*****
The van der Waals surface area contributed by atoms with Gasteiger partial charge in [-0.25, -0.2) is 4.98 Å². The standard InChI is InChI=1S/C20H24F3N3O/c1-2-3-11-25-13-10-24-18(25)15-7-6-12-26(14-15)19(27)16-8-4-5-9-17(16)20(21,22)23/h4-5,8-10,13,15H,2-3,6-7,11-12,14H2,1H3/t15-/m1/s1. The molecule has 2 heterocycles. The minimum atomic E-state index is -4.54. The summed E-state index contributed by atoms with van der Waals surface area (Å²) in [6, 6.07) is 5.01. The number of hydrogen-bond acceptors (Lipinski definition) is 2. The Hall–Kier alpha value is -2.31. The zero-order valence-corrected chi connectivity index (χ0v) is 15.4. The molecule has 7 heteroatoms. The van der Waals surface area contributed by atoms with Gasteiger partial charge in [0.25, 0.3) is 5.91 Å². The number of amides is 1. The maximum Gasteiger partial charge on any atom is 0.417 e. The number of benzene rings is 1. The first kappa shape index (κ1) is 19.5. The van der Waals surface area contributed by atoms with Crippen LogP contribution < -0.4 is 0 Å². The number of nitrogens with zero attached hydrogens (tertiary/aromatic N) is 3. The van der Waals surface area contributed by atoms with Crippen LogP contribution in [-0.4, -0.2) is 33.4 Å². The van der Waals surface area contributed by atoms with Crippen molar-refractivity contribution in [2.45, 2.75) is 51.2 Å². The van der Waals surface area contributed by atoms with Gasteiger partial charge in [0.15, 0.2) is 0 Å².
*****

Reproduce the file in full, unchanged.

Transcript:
The van der Waals surface area contributed by atoms with Gasteiger partial charge in [-0.25, -0.2) is 4.98 Å². The standard InChI is InChI=1S/C20H24F3N3O/c1-2-3-11-25-13-10-24-18(25)15-7-6-12-26(14-15)19(27)16-8-4-5-9-17(16)20(21,22)23/h4-5,8-10,13,15H,2-3,6-7,11-12,14H2,1H3/t15-/m1/s1. The molecule has 2 heterocycles. The minimum atomic E-state index is -4.54. The summed E-state index contributed by atoms with van der Waals surface area (Å²) in [6, 6.07) is 5.01. The number of hydrogen-bond acceptors (Lipinski definition) is 2. The Hall–Kier alpha value is -2.31. The zero-order valence-corrected chi connectivity index (χ0v) is 15.4. The molecule has 7 heteroatoms. The van der Waals surface area contributed by atoms with Gasteiger partial charge in [0.25, 0.3) is 5.91 Å². The number of amides is 1. The maximum Gasteiger partial charge on any atom is 0.417 e. The number of benzene rings is 1. The first kappa shape index (κ1) is 19.5. The van der Waals surface area contributed by atoms with Crippen LogP contribution < -0.4 is 0 Å². The number of nitrogens with zero attached hydrogens (tertiary/aromatic N) is 3. The van der Waals surface area contributed by atoms with Crippen LogP contribution in [-0.4, -0.2) is 33.4 Å². The van der Waals surface area contributed by atoms with Crippen molar-refractivity contribution in [2.45, 2.75) is 51.2 Å². The van der Waals surface area contributed by atoms with Gasteiger partial charge in [0.15, 0.2) is 0 Å².